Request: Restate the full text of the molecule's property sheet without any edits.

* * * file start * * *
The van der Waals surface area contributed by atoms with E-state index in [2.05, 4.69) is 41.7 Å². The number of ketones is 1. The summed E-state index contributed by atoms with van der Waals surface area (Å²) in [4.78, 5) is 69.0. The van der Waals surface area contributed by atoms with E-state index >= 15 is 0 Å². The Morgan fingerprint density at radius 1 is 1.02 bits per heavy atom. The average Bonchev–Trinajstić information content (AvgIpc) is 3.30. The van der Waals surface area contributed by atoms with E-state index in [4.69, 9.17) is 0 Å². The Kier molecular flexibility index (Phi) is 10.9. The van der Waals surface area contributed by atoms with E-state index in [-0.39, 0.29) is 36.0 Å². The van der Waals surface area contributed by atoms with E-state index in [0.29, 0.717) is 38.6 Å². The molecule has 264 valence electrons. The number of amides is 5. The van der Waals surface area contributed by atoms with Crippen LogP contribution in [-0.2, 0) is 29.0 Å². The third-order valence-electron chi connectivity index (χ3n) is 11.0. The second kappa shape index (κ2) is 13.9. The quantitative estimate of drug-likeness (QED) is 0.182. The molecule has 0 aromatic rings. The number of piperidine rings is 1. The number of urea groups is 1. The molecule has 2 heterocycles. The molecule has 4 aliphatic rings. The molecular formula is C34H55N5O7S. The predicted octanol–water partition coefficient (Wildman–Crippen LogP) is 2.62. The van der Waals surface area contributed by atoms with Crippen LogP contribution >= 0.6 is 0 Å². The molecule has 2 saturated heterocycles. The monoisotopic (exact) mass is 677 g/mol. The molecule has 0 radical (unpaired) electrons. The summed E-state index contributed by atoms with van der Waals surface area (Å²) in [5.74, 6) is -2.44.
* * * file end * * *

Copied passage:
The van der Waals surface area contributed by atoms with E-state index in [2.05, 4.69) is 41.7 Å². The number of ketones is 1. The summed E-state index contributed by atoms with van der Waals surface area (Å²) in [4.78, 5) is 69.0. The van der Waals surface area contributed by atoms with E-state index >= 15 is 0 Å². The Morgan fingerprint density at radius 1 is 1.02 bits per heavy atom. The average Bonchev–Trinajstić information content (AvgIpc) is 3.30. The van der Waals surface area contributed by atoms with E-state index in [4.69, 9.17) is 0 Å². The Kier molecular flexibility index (Phi) is 10.9. The van der Waals surface area contributed by atoms with E-state index in [-0.39, 0.29) is 36.0 Å². The van der Waals surface area contributed by atoms with E-state index in [0.29, 0.717) is 38.6 Å². The molecule has 264 valence electrons. The number of amides is 5. The van der Waals surface area contributed by atoms with Crippen LogP contribution in [-0.2, 0) is 29.0 Å². The third-order valence-electron chi connectivity index (χ3n) is 11.0. The second kappa shape index (κ2) is 13.9. The quantitative estimate of drug-likeness (QED) is 0.182. The molecule has 0 aromatic rings. The number of piperidine rings is 1. The number of urea groups is 1. The molecule has 2 heterocycles. The molecule has 4 aliphatic rings. The molecular formula is C34H55N5O7S. The predicted octanol–water partition coefficient (Wildman–Crippen LogP) is 2.62. The van der Waals surface area contributed by atoms with Crippen LogP contribution >= 0.6 is 0 Å². The molecule has 2 saturated heterocycles. The monoisotopic (exact) mass is 677 g/mol. The molecule has 0 radical (unpaired) electrons. The summed E-state index contributed by atoms with van der Waals surface area (Å²) in [5.74, 6) is -2.44.